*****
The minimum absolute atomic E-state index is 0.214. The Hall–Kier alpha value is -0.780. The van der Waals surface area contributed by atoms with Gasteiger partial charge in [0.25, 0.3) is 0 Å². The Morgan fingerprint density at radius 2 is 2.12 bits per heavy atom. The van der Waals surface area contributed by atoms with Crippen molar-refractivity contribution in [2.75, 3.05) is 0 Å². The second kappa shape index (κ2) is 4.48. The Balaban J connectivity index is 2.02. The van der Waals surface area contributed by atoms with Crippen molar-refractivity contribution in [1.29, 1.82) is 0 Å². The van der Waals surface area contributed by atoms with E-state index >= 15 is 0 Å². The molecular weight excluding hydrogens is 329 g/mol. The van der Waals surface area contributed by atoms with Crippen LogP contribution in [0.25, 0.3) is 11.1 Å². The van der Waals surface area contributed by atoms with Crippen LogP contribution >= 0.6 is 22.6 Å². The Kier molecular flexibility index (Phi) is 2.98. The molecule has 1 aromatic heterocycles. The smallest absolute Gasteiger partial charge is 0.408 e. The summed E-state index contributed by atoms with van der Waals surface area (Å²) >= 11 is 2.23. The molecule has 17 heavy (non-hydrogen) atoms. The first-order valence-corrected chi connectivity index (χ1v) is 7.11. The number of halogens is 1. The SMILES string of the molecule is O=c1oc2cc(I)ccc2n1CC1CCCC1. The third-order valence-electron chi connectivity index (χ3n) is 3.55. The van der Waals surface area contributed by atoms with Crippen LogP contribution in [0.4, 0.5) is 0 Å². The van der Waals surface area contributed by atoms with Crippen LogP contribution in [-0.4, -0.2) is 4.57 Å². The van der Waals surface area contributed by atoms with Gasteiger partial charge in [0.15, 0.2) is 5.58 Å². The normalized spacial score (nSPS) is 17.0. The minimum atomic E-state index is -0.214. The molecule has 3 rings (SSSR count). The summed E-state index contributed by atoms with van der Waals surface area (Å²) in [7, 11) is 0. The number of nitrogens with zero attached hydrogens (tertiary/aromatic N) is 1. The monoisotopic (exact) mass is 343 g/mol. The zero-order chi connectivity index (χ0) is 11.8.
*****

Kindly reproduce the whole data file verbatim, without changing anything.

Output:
The minimum absolute atomic E-state index is 0.214. The Hall–Kier alpha value is -0.780. The van der Waals surface area contributed by atoms with Gasteiger partial charge in [0.25, 0.3) is 0 Å². The Morgan fingerprint density at radius 2 is 2.12 bits per heavy atom. The van der Waals surface area contributed by atoms with Crippen molar-refractivity contribution in [2.75, 3.05) is 0 Å². The second kappa shape index (κ2) is 4.48. The Balaban J connectivity index is 2.02. The van der Waals surface area contributed by atoms with Crippen molar-refractivity contribution in [1.29, 1.82) is 0 Å². The van der Waals surface area contributed by atoms with E-state index >= 15 is 0 Å². The molecular weight excluding hydrogens is 329 g/mol. The van der Waals surface area contributed by atoms with Crippen LogP contribution in [0.25, 0.3) is 11.1 Å². The van der Waals surface area contributed by atoms with Crippen LogP contribution >= 0.6 is 22.6 Å². The Kier molecular flexibility index (Phi) is 2.98. The molecule has 1 aromatic heterocycles. The smallest absolute Gasteiger partial charge is 0.408 e. The summed E-state index contributed by atoms with van der Waals surface area (Å²) >= 11 is 2.23. The molecule has 17 heavy (non-hydrogen) atoms. The first-order valence-corrected chi connectivity index (χ1v) is 7.11. The number of halogens is 1. The SMILES string of the molecule is O=c1oc2cc(I)ccc2n1CC1CCCC1. The third-order valence-electron chi connectivity index (χ3n) is 3.55. The van der Waals surface area contributed by atoms with Crippen LogP contribution in [0.4, 0.5) is 0 Å². The van der Waals surface area contributed by atoms with Crippen LogP contribution in [-0.4, -0.2) is 4.57 Å². The van der Waals surface area contributed by atoms with Gasteiger partial charge in [0.15, 0.2) is 5.58 Å². The normalized spacial score (nSPS) is 17.0. The minimum atomic E-state index is -0.214. The molecule has 3 rings (SSSR count). The summed E-state index contributed by atoms with van der Waals surface area (Å²) in [7, 11) is 0. The number of nitrogens with zero attached hydrogens (tertiary/aromatic N) is 1. The monoisotopic (exact) mass is 343 g/mol. The zero-order chi connectivity index (χ0) is 11.8.